Deposits are not interest-oriented but profit-loss sharing oriented whereby investors' principal repayment is not guaranteed but entitled to a predetermined share of actual profit realised by the business. No penalty on defaulters. However some Muslim countries allow charging a small percentage of late payment penalty as a deterrent but the amount need to be channelled to charity and not treated as part of business income. Islamic banks are restricted to participate in economic activities which are unethical and prohibited by Shariah such as businesses involving alcohol, prostitution, pork, environmental pollution etc. Islamic banks need to do charity by paying zakah (compulsory religious levy) out of their income.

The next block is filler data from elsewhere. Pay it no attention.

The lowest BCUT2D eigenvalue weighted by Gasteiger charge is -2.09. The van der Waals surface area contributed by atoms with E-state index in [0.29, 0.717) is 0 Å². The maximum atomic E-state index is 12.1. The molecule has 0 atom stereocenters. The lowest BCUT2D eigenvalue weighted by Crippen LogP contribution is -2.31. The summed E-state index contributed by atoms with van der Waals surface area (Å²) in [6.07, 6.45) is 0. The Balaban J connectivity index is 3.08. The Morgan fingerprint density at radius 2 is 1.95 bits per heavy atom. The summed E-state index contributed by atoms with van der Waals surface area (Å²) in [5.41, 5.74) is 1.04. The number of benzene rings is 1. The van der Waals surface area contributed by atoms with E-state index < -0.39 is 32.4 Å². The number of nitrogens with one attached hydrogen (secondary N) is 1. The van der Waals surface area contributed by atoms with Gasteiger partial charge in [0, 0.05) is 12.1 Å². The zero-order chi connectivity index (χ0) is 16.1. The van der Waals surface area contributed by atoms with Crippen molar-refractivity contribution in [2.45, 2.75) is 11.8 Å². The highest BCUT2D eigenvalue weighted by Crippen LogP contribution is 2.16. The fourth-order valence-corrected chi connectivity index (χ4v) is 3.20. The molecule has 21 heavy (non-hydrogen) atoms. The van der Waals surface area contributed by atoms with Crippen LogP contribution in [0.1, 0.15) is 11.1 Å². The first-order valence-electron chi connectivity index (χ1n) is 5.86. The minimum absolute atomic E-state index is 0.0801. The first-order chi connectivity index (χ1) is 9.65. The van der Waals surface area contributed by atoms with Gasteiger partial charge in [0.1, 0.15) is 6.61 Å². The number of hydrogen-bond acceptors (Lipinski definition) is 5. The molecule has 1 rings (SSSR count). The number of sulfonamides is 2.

Deposits are interest oriented and the investor is assured of a predetermined rate of interest with a guaranteed principal repayment. Normally charge compounded rate of interest in case of default.
There are no such restrictions for conventional banks. There are no such requirements to do charity.
(Understanding the Objectives of Islamic Banking: A Survey of Stakeholders' Perspectives By: Dr. Asyraf Wajdi Dusuki, Paper published in International Journal of Islamic and Middle Eastern Finance and Management; Vol.1, Issue 2. 2008 (Published by Emerald Group Publishing).
There is no standard way of defining what an Islamic bank is, but broadly speaking an "Islamic bank is an institution that mobilises financial resources and invests them in an attempt to achieve predetermined islamically -acceptable social and financial objectives. Both mobilisation and investment of funds should be conducted in accordance with the principles of Islamic Shari'a".